Mr. Obeed is an innovative horticulture grower near Husban in the Greater Amman Highlands. As a partner farmer to the project, him and the project team worked together to trial out the use of an air blower for aided pollination of tomatoes. The aim was to measure whether an air blower for aided pollination of tomatoes saves on labour costs and increases yields, compared to traditional methods.
“In the beginning I was surprised by the idea and not yet convinced. After realizing that open field tomatoes are naturally pollinated by wind, I realized this might be a very promising innovation!” – Obeed
Open field tomato cultivation does not require any aided pollination. The wind and insects transfer the pollen from flower to flower. In greenhouse cultivation however, aided pollination for tomatoes gives you a higher rate of fruit setting, thus resulting in higher yields and fruit quality.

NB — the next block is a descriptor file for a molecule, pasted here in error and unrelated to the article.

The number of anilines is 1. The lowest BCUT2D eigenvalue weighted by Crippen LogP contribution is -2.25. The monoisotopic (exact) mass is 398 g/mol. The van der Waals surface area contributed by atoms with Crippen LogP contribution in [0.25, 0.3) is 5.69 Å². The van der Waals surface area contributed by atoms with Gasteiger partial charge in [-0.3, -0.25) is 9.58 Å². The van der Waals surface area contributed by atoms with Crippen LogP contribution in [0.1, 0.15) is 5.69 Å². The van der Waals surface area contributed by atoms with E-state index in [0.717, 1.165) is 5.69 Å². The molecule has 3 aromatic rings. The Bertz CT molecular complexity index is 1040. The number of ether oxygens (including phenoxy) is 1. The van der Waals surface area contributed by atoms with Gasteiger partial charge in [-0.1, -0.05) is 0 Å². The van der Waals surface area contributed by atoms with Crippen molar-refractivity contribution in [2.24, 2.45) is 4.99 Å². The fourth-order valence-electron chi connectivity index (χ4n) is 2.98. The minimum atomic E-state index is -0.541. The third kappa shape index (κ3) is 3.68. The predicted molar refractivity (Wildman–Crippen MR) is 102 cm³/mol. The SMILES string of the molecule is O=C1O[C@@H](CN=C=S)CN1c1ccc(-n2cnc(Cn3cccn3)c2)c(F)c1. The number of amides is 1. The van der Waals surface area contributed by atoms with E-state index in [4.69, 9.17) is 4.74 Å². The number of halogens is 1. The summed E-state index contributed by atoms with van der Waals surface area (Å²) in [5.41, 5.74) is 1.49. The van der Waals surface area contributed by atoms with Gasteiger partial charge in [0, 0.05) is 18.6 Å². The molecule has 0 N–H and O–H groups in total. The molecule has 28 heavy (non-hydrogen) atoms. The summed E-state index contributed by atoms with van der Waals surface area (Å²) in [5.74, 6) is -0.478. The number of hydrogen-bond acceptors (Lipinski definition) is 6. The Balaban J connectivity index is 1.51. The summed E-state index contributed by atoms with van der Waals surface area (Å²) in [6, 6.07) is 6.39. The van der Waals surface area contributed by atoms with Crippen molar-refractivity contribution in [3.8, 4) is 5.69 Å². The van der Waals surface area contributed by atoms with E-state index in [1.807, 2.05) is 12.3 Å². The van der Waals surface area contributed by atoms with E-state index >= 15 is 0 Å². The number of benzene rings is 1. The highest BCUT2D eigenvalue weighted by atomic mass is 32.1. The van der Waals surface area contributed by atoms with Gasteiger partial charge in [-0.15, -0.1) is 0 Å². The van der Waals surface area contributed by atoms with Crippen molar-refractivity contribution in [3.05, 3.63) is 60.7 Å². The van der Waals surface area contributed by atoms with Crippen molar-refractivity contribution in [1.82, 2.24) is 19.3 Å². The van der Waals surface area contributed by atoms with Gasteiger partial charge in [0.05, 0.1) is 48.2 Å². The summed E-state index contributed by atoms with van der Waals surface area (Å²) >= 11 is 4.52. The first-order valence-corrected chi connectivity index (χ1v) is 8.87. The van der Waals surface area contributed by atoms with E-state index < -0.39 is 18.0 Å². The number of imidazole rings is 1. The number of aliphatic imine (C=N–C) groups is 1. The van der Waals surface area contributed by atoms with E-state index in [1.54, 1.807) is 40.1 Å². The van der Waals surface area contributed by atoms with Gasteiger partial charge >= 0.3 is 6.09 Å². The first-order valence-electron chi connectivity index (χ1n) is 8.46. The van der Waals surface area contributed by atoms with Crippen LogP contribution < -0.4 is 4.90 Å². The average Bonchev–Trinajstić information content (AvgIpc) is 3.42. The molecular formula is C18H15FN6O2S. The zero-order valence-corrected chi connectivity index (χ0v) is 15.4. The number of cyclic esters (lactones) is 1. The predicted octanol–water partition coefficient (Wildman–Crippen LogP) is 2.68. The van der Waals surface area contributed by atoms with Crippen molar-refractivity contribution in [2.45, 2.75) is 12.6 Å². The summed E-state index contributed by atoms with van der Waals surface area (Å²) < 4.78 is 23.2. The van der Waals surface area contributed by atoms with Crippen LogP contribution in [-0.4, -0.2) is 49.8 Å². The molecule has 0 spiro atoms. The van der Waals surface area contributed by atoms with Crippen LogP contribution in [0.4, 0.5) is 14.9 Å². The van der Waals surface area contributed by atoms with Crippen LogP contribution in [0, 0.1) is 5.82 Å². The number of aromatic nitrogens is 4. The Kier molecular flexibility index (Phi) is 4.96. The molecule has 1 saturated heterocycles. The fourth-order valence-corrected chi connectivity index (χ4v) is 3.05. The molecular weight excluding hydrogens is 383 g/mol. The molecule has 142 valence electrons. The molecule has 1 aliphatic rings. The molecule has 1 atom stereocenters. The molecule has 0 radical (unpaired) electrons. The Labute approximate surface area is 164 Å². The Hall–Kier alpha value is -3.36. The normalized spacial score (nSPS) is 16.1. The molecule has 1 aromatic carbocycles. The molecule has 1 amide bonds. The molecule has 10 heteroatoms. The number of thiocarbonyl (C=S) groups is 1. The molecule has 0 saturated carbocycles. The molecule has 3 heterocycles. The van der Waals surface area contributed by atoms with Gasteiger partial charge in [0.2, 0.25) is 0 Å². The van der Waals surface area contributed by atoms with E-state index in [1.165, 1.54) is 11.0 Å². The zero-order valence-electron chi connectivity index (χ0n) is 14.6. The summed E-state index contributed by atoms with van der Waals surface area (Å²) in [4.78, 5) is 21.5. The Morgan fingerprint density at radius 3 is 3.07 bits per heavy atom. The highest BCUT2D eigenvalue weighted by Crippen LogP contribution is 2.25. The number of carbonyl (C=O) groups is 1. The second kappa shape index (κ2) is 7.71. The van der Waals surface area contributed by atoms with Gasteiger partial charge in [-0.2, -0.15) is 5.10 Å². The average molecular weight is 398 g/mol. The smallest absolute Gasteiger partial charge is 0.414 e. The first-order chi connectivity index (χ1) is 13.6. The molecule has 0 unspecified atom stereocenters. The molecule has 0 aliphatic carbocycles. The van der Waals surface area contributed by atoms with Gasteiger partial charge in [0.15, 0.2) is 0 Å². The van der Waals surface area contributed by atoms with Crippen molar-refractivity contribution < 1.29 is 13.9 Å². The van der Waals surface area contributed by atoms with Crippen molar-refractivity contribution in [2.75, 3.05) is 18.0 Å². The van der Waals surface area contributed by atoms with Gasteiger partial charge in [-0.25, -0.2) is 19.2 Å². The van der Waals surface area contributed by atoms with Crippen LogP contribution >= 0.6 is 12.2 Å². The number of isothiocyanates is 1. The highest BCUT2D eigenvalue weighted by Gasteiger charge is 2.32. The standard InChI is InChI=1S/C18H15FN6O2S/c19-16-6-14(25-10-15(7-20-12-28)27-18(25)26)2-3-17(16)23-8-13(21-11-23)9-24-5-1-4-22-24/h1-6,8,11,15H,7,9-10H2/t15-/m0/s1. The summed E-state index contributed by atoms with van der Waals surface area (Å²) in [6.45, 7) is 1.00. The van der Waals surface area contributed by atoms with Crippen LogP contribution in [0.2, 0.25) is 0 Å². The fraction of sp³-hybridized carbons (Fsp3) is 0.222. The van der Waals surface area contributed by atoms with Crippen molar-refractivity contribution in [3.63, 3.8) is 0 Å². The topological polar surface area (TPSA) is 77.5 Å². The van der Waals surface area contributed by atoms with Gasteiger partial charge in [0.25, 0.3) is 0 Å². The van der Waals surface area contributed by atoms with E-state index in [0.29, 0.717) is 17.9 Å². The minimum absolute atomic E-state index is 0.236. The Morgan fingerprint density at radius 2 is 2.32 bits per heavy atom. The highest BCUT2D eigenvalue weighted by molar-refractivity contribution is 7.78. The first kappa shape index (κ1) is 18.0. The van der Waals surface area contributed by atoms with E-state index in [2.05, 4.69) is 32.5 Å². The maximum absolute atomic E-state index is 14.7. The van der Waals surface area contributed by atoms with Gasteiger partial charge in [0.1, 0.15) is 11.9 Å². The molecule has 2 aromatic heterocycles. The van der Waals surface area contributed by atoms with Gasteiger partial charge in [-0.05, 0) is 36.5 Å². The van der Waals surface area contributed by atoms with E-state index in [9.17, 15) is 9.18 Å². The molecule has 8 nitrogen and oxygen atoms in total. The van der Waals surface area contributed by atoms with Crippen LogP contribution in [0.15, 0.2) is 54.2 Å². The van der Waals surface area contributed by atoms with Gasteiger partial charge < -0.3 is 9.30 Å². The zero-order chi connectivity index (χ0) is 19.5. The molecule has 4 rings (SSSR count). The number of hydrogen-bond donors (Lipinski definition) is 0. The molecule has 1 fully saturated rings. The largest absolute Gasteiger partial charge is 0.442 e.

In Jordan, pollination strategies differ across farmers. Most growers simply ‘tap the wire’ in the top of the greenhouse, use hormones (of which the sale in Jordan has become illegal), vibrating devices, or opt to use bumblebees.
All over the world, internationally competitive horticulture growers have long switched to using air blowers for the aided pollination of tomatoes in greenhouse cultivation. With the help of the project team, Mr. Obeed was introduced to this innovation to increase his competitiveness.
The project team explained and demonstrated how to use an air blower in the greenhouse. After using the air blower for 100 days the project team compared the results to the traditional method of hormones, in a neighbouring greenhouse tunnel:
Seeing these results, Mr. Obeed and the project concluded that a leaf blower for aided pollination of tomatoes in greenhouse cultivation is:
- Highly effective when used properly
- Easy to use
- Saves significant labour costs
- Improves quality and yields
- Has a pay-back time of 1 season
Additional instructions and a training video will be posted soon on how to best use an air blower for tomato cultivation in greenhouse tunnels.